Group 2 - Printings 4-11
In this group of printings, they are similar to the first, but there is a slight loss of sharpness, with the most noticeable being the first shading lines near the jewels of the crown.
Group 3 - Printings 12-18
The printings of the third group are characterized by the lack of detail in the hair in the back of the head, the merging of the top four or five hairlines at the top of the head, and the merging of most of the lower hairlines up to about half way up the jewels in the crown.
The head plate colour of this printing is also tricky as it does not quite match the lilac swatches, being both a touch greyer and duller. However, it is not anywhere near as dull as the grey-lilac and it lacks the brownish tinge that it would have to have in order to be a paler version of the dull purple. So I am going to call this dull lilac. The duty plate colour is closest to lake brown, but is just a touch deeper.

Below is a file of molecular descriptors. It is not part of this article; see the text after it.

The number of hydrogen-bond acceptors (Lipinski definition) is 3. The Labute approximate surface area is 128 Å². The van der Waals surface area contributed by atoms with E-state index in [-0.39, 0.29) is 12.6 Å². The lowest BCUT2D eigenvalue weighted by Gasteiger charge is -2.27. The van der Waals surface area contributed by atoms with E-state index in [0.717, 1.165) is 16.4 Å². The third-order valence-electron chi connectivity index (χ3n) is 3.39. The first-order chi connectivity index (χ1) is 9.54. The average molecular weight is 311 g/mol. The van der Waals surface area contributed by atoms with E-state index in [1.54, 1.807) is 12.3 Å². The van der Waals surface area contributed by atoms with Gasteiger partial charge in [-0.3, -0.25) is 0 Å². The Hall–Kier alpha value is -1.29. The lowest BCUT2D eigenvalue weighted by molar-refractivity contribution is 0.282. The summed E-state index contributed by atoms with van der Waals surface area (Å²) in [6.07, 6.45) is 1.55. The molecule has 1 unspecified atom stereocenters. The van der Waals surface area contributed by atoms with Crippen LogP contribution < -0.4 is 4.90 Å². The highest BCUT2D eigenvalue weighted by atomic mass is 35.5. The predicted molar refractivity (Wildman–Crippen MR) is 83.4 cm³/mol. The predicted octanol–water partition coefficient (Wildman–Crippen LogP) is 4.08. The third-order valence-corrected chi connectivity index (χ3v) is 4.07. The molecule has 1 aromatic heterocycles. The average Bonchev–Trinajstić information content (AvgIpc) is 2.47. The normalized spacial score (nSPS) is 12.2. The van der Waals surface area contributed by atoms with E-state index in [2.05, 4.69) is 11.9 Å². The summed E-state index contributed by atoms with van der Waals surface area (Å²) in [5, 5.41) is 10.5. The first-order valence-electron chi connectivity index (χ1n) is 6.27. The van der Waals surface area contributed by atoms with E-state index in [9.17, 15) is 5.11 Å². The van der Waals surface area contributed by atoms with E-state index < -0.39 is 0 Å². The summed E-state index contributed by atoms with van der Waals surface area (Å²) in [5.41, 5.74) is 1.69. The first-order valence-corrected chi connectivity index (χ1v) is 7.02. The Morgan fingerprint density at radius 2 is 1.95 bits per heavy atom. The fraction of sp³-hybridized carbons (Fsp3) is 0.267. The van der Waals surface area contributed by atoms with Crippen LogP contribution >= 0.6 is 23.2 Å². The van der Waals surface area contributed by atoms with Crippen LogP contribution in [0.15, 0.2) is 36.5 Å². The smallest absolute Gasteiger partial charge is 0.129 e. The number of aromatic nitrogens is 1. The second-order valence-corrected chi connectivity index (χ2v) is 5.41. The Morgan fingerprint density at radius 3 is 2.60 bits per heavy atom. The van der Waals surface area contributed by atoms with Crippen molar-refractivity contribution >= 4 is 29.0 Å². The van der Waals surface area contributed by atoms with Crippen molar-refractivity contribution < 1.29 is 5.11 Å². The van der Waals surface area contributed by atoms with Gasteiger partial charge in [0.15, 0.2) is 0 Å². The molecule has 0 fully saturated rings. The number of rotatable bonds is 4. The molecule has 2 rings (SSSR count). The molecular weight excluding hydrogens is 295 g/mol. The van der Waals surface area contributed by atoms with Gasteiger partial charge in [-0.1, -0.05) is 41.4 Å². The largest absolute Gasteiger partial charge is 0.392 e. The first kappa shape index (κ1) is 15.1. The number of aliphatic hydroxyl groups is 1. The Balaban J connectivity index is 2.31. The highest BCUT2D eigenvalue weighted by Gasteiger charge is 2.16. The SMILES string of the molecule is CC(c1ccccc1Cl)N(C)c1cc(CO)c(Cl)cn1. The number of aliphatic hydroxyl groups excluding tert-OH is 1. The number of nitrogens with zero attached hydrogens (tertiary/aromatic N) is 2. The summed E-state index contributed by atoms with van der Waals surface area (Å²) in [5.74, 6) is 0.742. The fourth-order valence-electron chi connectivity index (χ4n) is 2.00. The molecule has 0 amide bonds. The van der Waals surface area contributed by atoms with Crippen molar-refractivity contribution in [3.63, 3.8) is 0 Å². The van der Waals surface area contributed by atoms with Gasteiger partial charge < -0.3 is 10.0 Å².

This printing is, by far the one that I have the largest number of examples of, with 12 mint and 11 used. Of the used examples, 5 examples are dated between 1902 and 1903, while four appear to be cancelled with a 9-bar oval obliterator. Again, this suggests that the dated examples are late usages, because the plate just does not show anywhere near enough wear to be from 1902 or 1903.
The scan below shows a close-up of three of the examples from above:
The head plate colour of this printing is closest to reddish lilac on the Gibbons colour key, while the duty plate colour is closest to orange-brown.